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by Kirsteen Paterson
08 November 2022
Nicola Sturgeon 'may have breached Ministerial Code' over ferry meeting minutes, Tory MSP claims

Nicola Sturgeon and Jim McColl pictured at Ferguson Marine in 2017

Nicola Sturgeon 'may have breached Ministerial Code' over ferry meeting minutes, Tory MSP claims

A Conservative MSP has written to Nicola Sturgeon demanding ferry meeting minutes – and claiming she may have breached the Ministerial Code.

In a letter made public today, Craig Hoy tells the FM that "the Scottish Ministerial Code requires these meetings must be recorded" in light of evidence given before a parliamentary committee.

Sturgeon appeared before the Public Audit Committee (PAC) last week to give evidence on the ongoing ferries row.

MSPs heard that the SNP leader met with Jim McColl, the then-owner of ferries firm Ferguson Marine, in May 2017. She told the committee that she was unable to say whether or not minutes had been taken, but PAC member Hoy says there is "no excuse" for them not to have been recorded and made available to the committee.

The South of Scotland MSP said: "It would be a clear breach of the Ministerial Code for minutes of such an important meeting not to have been recorded, so I can't imagine those present would have allowed that to happen.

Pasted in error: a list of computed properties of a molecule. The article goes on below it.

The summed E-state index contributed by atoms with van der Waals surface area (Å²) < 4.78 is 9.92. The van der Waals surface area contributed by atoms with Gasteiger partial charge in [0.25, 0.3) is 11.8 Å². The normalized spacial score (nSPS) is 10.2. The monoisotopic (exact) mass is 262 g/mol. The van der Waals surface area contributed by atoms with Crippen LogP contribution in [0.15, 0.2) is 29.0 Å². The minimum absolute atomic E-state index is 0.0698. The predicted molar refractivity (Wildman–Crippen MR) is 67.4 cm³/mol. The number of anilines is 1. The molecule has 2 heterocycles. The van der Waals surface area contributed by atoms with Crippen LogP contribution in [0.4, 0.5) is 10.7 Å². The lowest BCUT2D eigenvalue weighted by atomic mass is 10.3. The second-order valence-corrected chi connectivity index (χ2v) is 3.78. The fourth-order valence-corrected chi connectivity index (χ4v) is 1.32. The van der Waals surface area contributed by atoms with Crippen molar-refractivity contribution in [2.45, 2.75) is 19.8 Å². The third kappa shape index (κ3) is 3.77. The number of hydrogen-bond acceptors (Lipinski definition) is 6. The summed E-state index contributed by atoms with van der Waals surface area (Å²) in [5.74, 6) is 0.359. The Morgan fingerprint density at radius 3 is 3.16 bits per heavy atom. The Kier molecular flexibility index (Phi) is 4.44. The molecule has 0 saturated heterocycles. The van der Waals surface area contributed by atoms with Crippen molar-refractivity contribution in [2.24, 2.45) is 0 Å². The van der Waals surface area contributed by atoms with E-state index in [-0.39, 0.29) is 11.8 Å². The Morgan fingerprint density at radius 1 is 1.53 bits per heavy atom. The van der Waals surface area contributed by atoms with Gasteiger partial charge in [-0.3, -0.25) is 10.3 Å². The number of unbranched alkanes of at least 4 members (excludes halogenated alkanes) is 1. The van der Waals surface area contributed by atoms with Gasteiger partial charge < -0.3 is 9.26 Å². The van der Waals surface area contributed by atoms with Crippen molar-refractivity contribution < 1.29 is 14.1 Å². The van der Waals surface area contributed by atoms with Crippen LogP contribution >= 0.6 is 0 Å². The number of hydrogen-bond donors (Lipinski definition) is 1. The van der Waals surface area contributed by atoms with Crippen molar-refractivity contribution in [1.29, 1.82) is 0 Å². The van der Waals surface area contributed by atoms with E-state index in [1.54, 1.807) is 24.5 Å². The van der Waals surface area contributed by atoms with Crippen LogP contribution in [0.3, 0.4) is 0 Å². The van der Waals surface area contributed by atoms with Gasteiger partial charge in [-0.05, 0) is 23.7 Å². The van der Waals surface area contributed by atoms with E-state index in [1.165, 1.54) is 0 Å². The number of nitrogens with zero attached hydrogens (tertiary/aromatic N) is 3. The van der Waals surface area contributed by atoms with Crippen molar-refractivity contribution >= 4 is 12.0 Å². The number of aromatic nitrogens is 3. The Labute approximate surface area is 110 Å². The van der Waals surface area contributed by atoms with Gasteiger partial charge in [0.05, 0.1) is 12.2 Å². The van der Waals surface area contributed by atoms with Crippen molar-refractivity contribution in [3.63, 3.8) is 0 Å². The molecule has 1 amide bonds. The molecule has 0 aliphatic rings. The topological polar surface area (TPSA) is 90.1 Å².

"It's incumbent on the First Minister and her staff to locate the minutes so that we know the reason for the meeting, what was discussed and who was present at it."

The two dual-fuel ferries ordered from Ferguson Marine for the Clyde and Hebridean routes has been "fraught with problems and delays", according to a report by Audit Scotland. The vessels are expected to cost at least £240m, more than double their original budget, and are several years late.

The PAC heard that Sturgeon attended the May 2017 meeting with a special adviser. The FM described such staff, who are appointed by government, as "temporary civil servants".

The Ministerial Code states that a private secretary or official should be present at discussions relating to government business and Hoy has further queried whether a special advisor fulfils that requirement, "bearing in mind they are a political appointment".

He commented: "Ms Sturgeon has claimed throughout the ferries fiasco that she has nothing to hide and is eager to be as transparent as possible. Now is her chance to prove that."

A Scottish Government spokesperson said: "The First Minister gave a commitment to see whether information relating to the meeting with Mr McColl on 31st May 2017 – and the actions she asked officials to take forward as a result of the meeting – can be made available to the committee if members have not already seen that, and will respond to Mr Hoy and the committee in due course.

"As the First Minister said in her initial response to Mr Hoy, special advisers are temporary civil servants appointed in accordance with Part 1 of the Constitutional Reform and Governance Act 2010 and, as such, constitute an 'official' in terms of the Ministerial Code."

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